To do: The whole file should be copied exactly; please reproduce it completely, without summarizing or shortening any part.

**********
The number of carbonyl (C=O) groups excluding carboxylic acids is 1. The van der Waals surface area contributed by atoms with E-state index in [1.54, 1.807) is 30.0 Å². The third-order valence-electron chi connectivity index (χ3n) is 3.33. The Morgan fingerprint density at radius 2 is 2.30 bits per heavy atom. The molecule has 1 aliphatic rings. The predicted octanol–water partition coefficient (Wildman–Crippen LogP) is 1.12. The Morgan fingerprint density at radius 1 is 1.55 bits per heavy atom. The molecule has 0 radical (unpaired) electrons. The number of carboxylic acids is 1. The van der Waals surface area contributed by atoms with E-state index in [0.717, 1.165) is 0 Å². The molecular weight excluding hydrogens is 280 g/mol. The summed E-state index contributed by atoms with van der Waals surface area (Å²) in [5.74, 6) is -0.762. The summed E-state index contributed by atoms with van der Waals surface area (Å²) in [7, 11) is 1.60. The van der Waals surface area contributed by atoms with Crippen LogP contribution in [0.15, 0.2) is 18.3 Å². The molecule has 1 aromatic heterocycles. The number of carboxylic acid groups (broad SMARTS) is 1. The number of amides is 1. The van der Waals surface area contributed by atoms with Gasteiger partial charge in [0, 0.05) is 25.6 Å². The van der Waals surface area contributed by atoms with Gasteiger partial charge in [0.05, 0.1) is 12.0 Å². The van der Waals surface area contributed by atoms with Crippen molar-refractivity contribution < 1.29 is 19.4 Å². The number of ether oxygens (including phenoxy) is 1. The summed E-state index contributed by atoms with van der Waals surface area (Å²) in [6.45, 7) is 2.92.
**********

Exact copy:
The number of carbonyl (C=O) groups excluding carboxylic acids is 1. The van der Waals surface area contributed by atoms with E-state index in [1.54, 1.807) is 30.0 Å². The third-order valence-electron chi connectivity index (χ3n) is 3.33. The Morgan fingerprint density at radius 2 is 2.30 bits per heavy atom. The molecule has 1 aliphatic rings. The predicted octanol–water partition coefficient (Wildman–Crippen LogP) is 1.12. The Morgan fingerprint density at radius 1 is 1.55 bits per heavy atom. The molecule has 0 radical (unpaired) electrons. The number of carboxylic acids is 1. The van der Waals surface area contributed by atoms with E-state index in [0.717, 1.165) is 0 Å². The molecular weight excluding hydrogens is 280 g/mol. The summed E-state index contributed by atoms with van der Waals surface area (Å²) in [5.74, 6) is -0.762. The summed E-state index contributed by atoms with van der Waals surface area (Å²) in [7, 11) is 1.60. The van der Waals surface area contributed by atoms with Crippen LogP contribution in [0.15, 0.2) is 18.3 Å². The molecule has 1 aromatic heterocycles. The number of carboxylic acid groups (broad SMARTS) is 1. The number of amides is 1. The van der Waals surface area contributed by atoms with Gasteiger partial charge in [0, 0.05) is 25.6 Å². The van der Waals surface area contributed by atoms with Gasteiger partial charge in [0.05, 0.1) is 12.0 Å². The van der Waals surface area contributed by atoms with Crippen molar-refractivity contribution < 1.29 is 19.4 Å². The number of ether oxygens (including phenoxy) is 1. The summed E-state index contributed by atoms with van der Waals surface area (Å²) in [6.45, 7) is 2.92.